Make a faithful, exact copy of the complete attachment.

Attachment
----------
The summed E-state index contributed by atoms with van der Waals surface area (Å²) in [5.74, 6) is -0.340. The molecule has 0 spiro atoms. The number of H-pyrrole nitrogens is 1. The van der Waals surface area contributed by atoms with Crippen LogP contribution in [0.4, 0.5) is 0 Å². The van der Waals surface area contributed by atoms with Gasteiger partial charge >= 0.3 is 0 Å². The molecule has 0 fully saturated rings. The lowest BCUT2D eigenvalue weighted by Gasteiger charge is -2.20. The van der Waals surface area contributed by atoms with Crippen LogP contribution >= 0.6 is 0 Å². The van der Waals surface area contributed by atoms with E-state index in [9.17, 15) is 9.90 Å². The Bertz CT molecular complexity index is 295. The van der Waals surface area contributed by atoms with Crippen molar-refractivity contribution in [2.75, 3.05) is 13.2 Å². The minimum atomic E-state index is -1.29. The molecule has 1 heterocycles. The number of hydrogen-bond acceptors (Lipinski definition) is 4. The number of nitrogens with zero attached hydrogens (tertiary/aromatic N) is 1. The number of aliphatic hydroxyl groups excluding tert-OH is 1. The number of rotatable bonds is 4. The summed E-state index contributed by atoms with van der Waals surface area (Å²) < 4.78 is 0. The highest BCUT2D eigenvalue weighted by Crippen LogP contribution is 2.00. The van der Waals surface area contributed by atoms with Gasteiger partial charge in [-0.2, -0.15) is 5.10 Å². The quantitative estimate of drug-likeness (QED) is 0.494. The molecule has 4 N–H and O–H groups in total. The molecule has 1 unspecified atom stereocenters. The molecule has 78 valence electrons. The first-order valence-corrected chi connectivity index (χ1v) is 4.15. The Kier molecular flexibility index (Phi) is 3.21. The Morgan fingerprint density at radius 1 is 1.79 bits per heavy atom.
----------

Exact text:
The summed E-state index contributed by atoms with van der Waals surface area (Å²) in [5.74, 6) is -0.340. The molecule has 0 spiro atoms. The number of H-pyrrole nitrogens is 1. The van der Waals surface area contributed by atoms with Crippen LogP contribution in [0.4, 0.5) is 0 Å². The van der Waals surface area contributed by atoms with Gasteiger partial charge >= 0.3 is 0 Å². The molecule has 0 fully saturated rings. The lowest BCUT2D eigenvalue weighted by Gasteiger charge is -2.20. The van der Waals surface area contributed by atoms with Crippen LogP contribution >= 0.6 is 0 Å². The van der Waals surface area contributed by atoms with E-state index in [9.17, 15) is 9.90 Å². The Bertz CT molecular complexity index is 295. The van der Waals surface area contributed by atoms with Crippen molar-refractivity contribution in [2.75, 3.05) is 13.2 Å². The minimum atomic E-state index is -1.29. The molecule has 1 heterocycles. The number of hydrogen-bond acceptors (Lipinski definition) is 4. The number of nitrogens with zero attached hydrogens (tertiary/aromatic N) is 1. The number of aliphatic hydroxyl groups excluding tert-OH is 1. The number of rotatable bonds is 4. The summed E-state index contributed by atoms with van der Waals surface area (Å²) < 4.78 is 0. The highest BCUT2D eigenvalue weighted by Crippen LogP contribution is 2.00. The van der Waals surface area contributed by atoms with Gasteiger partial charge in [-0.2, -0.15) is 5.10 Å². The quantitative estimate of drug-likeness (QED) is 0.494. The molecule has 4 N–H and O–H groups in total. The molecule has 1 unspecified atom stereocenters. The molecule has 78 valence electrons. The first-order valence-corrected chi connectivity index (χ1v) is 4.15. The Kier molecular flexibility index (Phi) is 3.21. The Morgan fingerprint density at radius 1 is 1.79 bits per heavy atom.